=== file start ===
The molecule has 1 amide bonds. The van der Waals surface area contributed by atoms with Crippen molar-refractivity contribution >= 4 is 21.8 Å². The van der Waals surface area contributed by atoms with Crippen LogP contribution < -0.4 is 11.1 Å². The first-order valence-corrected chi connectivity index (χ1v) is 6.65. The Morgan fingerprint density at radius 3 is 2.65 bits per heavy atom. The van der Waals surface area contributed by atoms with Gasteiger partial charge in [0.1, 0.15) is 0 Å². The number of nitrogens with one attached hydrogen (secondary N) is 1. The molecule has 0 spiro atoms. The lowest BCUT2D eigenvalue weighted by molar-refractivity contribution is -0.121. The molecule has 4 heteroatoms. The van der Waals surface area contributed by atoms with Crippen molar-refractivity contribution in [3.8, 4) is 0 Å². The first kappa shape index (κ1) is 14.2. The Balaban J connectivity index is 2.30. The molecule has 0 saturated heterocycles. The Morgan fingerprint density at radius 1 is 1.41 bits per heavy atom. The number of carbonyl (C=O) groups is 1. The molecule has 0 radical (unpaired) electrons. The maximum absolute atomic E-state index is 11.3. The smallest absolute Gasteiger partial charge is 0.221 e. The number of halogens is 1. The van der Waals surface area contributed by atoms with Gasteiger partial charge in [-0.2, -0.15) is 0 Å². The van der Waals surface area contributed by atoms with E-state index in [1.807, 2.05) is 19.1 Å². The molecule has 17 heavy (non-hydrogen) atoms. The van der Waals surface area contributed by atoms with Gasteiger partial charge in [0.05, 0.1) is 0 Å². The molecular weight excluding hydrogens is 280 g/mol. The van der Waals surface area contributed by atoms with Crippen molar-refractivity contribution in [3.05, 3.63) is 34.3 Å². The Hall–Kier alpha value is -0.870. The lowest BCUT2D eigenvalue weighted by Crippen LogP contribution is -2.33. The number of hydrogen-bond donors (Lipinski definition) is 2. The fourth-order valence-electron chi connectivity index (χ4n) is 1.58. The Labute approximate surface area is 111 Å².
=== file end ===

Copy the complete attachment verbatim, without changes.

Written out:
The molecule has 1 amide bonds. The van der Waals surface area contributed by atoms with Crippen molar-refractivity contribution >= 4 is 21.8 Å². The van der Waals surface area contributed by atoms with Crippen LogP contribution < -0.4 is 11.1 Å². The first-order valence-corrected chi connectivity index (χ1v) is 6.65. The Morgan fingerprint density at radius 3 is 2.65 bits per heavy atom. The van der Waals surface area contributed by atoms with Gasteiger partial charge in [0.1, 0.15) is 0 Å². The number of nitrogens with one attached hydrogen (secondary N) is 1. The molecule has 0 spiro atoms. The lowest BCUT2D eigenvalue weighted by molar-refractivity contribution is -0.121. The molecule has 4 heteroatoms. The van der Waals surface area contributed by atoms with Crippen molar-refractivity contribution in [3.8, 4) is 0 Å². The first kappa shape index (κ1) is 14.2. The Balaban J connectivity index is 2.30. The molecule has 0 saturated heterocycles. The Morgan fingerprint density at radius 1 is 1.41 bits per heavy atom. The number of carbonyl (C=O) groups is 1. The molecule has 0 radical (unpaired) electrons. The maximum absolute atomic E-state index is 11.3. The smallest absolute Gasteiger partial charge is 0.221 e. The number of halogens is 1. The van der Waals surface area contributed by atoms with Gasteiger partial charge in [-0.2, -0.15) is 0 Å². The van der Waals surface area contributed by atoms with E-state index in [1.807, 2.05) is 19.1 Å². The molecule has 17 heavy (non-hydrogen) atoms. The van der Waals surface area contributed by atoms with Gasteiger partial charge in [0.05, 0.1) is 0 Å². The molecular weight excluding hydrogens is 280 g/mol. The van der Waals surface area contributed by atoms with Crippen molar-refractivity contribution in [3.05, 3.63) is 34.3 Å². The Hall–Kier alpha value is -0.870. The lowest BCUT2D eigenvalue weighted by Crippen LogP contribution is -2.33. The number of hydrogen-bond donors (Lipinski definition) is 2. The fourth-order valence-electron chi connectivity index (χ4n) is 1.58. The Labute approximate surface area is 111 Å².